A rugged expanse of California wilderness north of Lake Tahoe has opened to the public for the first time in nearly a century.
Previously private property, the wild terrain near Donner Summit high in the northern Sierra Nevada range encompasses an alpine lake, a 1,000-foot-high cliff, and forests of red fir and Jeffrey pine.
In 2020, several preservation groups—the Truckee Donner Land Trust, the Nature Conservancy, and the Trust for Public Land, all part of the Northern Sierra Partnership—acquired the land with the idea of protecting it and making it accessible to backcountry hikers and skiers.
To the latter end, the Truckee Donner Land Trust has opened a brand-new set of huts available for rent by overnighters arriving on skis, snowshoes, mountain bikes, or foot, depending on the season.
Known as the Frog Lake Backcountry Huts, the three newly constructed structures comprise two duplexes (one sleeping two groups of four, the other two pairs) and a larger building that can accommodate up to eight.
The huts aren't especially far from Interstate 80 and the town of Truckee as the crow flies, but the only way to reach Frog Lake is by one of three wilderness trails: Castle Peak (3.5 miles), Johnson Canyon (4.5 miles), or a route from the Donner Summit Rest Area (3 miles).
The land trust likens the experience to the sorts of European chalets available for those on multiday hikes in, say, the Swiss Alps. According to SFGate, similar accommodations are rare in California, and the hiker's huts that do exist are bare-bones structures with no beds or indoor plumbing.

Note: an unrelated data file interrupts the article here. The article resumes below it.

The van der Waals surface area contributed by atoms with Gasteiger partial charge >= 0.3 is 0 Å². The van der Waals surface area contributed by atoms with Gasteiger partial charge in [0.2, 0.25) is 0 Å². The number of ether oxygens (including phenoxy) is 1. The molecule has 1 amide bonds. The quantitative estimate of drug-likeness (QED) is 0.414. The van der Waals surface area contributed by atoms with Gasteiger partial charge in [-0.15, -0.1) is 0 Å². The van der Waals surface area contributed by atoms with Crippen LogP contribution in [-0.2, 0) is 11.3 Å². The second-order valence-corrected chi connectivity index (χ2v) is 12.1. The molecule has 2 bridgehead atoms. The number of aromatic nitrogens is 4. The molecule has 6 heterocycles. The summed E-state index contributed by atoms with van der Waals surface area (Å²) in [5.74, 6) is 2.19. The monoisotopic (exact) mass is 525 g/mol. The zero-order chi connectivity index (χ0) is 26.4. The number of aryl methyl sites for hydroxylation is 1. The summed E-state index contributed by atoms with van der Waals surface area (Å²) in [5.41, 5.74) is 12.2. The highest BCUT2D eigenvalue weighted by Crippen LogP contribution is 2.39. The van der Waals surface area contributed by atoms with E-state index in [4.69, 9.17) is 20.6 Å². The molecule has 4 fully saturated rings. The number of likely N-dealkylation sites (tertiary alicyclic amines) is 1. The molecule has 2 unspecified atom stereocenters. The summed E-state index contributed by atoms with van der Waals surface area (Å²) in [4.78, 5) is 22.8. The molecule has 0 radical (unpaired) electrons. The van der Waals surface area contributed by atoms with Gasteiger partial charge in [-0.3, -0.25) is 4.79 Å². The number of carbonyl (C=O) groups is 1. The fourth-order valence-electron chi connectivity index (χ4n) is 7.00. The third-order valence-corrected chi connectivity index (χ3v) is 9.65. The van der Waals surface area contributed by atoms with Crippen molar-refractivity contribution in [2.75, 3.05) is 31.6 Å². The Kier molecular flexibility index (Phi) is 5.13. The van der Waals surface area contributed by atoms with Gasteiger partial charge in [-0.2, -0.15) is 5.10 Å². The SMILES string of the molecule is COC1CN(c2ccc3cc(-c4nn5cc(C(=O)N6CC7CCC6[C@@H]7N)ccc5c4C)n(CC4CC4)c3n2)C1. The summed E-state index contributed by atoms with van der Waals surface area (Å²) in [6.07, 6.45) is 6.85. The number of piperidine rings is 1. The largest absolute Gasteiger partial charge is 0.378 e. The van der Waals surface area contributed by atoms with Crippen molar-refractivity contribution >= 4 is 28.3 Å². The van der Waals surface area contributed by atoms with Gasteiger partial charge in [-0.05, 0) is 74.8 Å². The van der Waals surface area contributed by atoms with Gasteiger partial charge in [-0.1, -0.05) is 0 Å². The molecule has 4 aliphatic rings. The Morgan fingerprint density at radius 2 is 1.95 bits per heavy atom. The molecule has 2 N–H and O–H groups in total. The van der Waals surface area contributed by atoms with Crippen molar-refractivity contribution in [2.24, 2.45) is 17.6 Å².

The Frog Lake huts, on the other hand, have mattresses, gas stoves, power outlets for charging your devices, flushing toilets, and hot and cold water. A stone house that's been on the property since the 1930s is equipped with a full kitchen for preparing meals, a fireplace, and communal areas for hanging out with your fellow outdoor enthusiasts.
In the winter months, the surrounding Donner Summit area is one of the snowiest spots in the Western Hemisphere, receiving an average of 411.5 inches of the stuff each year. Set at an elevation of 7,600 feet, Frog Lake and its environs offer spectacular backcountry skiing, "from steep chutes to mellow glades and open bowls," as the land trust's website puts it. (The site recommends skiers have avalanche training and provides a list of local outfitters with guides you can hire in case you have safety concerns.)
(Skiing near Frog Lake; photo courtesy of Truckee Donner Land Trust)
You won't be staying in the huts this winter if you haven't already made a reservation, though—SFGate reports bookings for the snowy months have already sold out.
Reservations for summer 2022 haven't opened yet. When they become available this spring, act quickly and you can enjoy hiking, mountain biking, and swimming in a landscape the land trust compares to an uncrowded Yosemite.
When booked for a group at full occupancy, nightly rates for the Frog Lake huts range from $56 to $112 per person. Each party must reserve a full unit—you can't rent an individual bunk.
For more information or to make a reservation, go to TruckeeDonnerLandTrust.org.